Search This Blog

Sunday, January 31, 2010

Mountains and today's Gospel

Jesus was so loving and yet, when the people he grew up with in his own hometown realized that they were not going to see miracles, they wanted to hurl him down from the cliffs. What did his heart feel as they literally ran him out of town? I keep thinking of that when I think of the beauty of the mountains and how Jesus loved to go up the mountain to pray. Yet, he must have thought of the time his friends had tried to kill him. What got into that crowd who first heard him in the synagogue with amazement and were thrilled to hear him read. Were they so hoping to have him work wonders for them that they turned on him when they realized it was not going to happen? Do I expect wonders sometimes instead of just quietly listening to the words Jesus speaks to me? Do I get discouraged if I do not see the answers to prayers? Let me climb my own interior mountain and find Jesus there in prayer and just join him. Words are not needed; our prayer is an exchange of love.

Saturday, January 30, 2010

Jesus loves the sinner and all is gift

This is one of my favorite pictures of Jesus. Actually, when I was in high school, I was given this picture as a reward and hung it in my room. Jesus was always looking at me and loving me. Last night, Richard Rohr spoke about how Jesus loves to forgive; he ate with sinners right up to the end and loved them. He is always loving us. He does not love us because we are good; He loves us because God is good!
This is a short reflection today but a powerful one.

Friday, January 29, 2010

London Tower Bridge

This is, of course, a historic bridge and a huge one. I had the good fortune to see it open when I was taking a river tour a few years ago on the Thames. Our boat stopped and just watched as a large, ancient mariner with very tall masts sailed slowly through. Everyone was taking pictures as they apparently seldom open the Tower Bridge! Now, what reflection is this triggering in me this morning? I think it is one of relationships; it certainly brings back wonderful memories of a delightful day with an old and dear friend who I also visited last year in London. It also makes me think of how easy it is to stay in touch today as the computer may serve as a bridge with our friends even if they live in other continents. I like the idea of the computer as a bridge.
Today one of my friends is coming from Vero Beach to spend the week end. It will be a joy to see her again. I had better go check to see if all is prepared for her and not spend more time on this bridge of a computer!

Thursday, January 28, 2010

No Bridges Today but images that speak to me...

I am at the University and only now able to think about today's blog. I guess the pictures are my reflection for today as I thought about the stillness of going deep down into the water and the desire I have for God that is definitely stronger than the desire a deer has for water. I seek living water.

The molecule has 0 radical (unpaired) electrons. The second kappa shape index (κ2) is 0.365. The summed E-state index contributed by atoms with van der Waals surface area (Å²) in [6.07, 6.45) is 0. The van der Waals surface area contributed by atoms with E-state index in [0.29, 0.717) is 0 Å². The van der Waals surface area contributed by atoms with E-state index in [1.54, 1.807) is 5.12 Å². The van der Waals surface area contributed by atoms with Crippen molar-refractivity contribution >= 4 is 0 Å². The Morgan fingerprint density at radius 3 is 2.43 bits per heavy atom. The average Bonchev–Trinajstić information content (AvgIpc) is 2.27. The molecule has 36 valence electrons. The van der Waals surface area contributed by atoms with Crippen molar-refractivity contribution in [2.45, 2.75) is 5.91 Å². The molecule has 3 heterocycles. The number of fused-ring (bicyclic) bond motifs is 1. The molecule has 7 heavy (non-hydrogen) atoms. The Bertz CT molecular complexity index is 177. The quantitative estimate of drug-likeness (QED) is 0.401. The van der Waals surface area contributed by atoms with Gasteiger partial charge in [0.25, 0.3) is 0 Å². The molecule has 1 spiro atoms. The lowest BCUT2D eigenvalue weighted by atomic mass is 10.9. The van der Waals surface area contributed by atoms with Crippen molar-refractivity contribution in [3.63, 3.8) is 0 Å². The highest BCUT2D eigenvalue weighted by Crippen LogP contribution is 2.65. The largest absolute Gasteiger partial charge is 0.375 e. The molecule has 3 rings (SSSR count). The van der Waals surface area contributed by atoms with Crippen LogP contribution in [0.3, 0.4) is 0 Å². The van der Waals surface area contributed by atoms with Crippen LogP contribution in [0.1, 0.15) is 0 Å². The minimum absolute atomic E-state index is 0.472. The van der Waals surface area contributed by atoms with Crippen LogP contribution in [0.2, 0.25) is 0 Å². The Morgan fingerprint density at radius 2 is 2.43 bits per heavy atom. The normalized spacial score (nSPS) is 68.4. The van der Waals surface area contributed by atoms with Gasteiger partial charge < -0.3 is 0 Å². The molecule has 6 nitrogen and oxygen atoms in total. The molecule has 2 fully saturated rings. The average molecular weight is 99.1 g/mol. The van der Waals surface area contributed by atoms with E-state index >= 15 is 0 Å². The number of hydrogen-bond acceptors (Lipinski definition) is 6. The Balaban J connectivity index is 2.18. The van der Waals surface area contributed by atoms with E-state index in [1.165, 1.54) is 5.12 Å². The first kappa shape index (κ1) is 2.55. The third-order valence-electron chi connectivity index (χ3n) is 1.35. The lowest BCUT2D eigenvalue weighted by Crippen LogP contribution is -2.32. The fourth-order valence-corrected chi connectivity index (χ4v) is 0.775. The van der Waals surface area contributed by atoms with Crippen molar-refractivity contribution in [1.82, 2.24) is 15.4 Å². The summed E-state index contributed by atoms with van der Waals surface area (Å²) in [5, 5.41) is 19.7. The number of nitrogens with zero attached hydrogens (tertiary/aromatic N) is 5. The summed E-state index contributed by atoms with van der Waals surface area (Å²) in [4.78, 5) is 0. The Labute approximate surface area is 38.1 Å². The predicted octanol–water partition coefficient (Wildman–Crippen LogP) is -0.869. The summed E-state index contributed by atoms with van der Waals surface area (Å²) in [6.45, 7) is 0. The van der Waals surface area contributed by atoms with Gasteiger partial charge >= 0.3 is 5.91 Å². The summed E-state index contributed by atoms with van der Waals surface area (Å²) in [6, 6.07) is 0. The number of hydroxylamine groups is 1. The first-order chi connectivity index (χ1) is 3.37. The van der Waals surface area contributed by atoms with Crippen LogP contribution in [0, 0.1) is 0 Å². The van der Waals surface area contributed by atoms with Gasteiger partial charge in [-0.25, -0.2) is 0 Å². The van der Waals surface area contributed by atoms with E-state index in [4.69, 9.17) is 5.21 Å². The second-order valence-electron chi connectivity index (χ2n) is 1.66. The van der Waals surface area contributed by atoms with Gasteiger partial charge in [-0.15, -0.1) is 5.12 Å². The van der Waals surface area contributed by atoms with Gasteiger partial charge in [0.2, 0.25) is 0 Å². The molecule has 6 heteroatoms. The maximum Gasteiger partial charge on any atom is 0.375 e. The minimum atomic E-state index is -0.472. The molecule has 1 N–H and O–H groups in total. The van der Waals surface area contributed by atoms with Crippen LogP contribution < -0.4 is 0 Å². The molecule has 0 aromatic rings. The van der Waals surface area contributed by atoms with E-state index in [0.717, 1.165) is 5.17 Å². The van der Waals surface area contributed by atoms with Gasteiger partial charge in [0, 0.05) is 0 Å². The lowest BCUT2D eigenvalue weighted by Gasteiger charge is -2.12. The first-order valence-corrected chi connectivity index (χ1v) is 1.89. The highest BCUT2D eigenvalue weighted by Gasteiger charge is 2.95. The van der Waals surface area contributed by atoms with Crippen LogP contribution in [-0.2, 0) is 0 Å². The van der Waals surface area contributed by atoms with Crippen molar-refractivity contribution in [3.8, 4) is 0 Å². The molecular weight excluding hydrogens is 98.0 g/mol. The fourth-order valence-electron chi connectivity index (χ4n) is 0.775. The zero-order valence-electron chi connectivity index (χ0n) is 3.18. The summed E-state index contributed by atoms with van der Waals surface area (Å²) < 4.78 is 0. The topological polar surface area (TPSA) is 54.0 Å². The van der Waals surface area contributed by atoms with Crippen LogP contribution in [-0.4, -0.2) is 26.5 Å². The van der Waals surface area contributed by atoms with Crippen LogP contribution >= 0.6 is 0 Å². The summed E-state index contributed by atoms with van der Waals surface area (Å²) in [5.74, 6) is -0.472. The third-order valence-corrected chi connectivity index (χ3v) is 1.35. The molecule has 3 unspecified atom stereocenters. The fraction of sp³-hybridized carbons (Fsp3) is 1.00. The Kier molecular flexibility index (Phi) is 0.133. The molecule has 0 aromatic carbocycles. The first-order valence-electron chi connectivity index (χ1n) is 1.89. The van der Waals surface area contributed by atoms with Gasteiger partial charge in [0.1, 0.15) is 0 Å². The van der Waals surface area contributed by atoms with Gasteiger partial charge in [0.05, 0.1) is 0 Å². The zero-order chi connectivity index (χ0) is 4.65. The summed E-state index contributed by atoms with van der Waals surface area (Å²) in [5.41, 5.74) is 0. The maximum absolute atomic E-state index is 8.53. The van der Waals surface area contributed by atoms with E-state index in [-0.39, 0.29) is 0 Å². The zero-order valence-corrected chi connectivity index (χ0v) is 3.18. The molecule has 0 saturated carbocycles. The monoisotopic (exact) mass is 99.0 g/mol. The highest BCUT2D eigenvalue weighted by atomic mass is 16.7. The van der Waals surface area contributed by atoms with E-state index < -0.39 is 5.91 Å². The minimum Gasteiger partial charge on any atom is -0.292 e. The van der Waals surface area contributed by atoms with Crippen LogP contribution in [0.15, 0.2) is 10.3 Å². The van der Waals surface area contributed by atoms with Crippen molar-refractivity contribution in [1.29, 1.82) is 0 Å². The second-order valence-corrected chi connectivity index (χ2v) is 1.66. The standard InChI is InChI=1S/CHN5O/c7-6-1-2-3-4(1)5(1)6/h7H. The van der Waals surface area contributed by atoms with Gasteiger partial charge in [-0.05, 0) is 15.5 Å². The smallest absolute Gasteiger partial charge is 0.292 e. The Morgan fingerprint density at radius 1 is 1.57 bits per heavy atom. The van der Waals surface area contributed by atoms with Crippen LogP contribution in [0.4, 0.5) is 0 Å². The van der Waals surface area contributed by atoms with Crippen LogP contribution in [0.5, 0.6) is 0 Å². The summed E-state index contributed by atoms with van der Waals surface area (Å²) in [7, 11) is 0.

We are having a special meeting about Haiti today for all the students. I will go for part of it but also hope to begin the faculty faith-sharing group that meets from 3:00 to 4:00 on Thursdays; we pray over the Sunday liturgy together and this is always so helpful. I guess this is one of the best support groups I have that meets weekly. I feel very blessed to have this group as I feel blessed to live in a community, to have two different monthly groups to pray, reflect with, and share my life. I guess I have so much to be grateful for and now I am trying to establish an online Round Table with Religious of the Sacred Heart to share and deepen our charism.
I would like to say that all my readers, known and unknown, are in my prayer. Thanks to each of you, I continue to reflect in this blog and hope the Spirit tells me what to say. A big thank you to each who has taken the time to give some feedback; that means a great deal to me.

People are bridges to God

Yesterday I met with a group that began about twenty-three years ago; four of us began to meet as a supervision group as we were all spiritual directors. After many years of following guidelines for our supervision group, we realized that we just needed to meet more for our own sharing. We had group spiritual direction then for a while and began to add to the original four. Now we are a wonderful support for one another and the monthly meeting is always life-giving. We are bridges to God for each other and bridges to both the Church and the world. I do not know how to describe the feeling I have of both being connected to each and connected to the entire world when we meet. It is a gift to be grateful for and I do thank God for this "bridge" that connects me to so many others through our bridge to God and one another.
In my life, there are many people who are bridges for me.

Wednesday, January 27, 2010

A road through water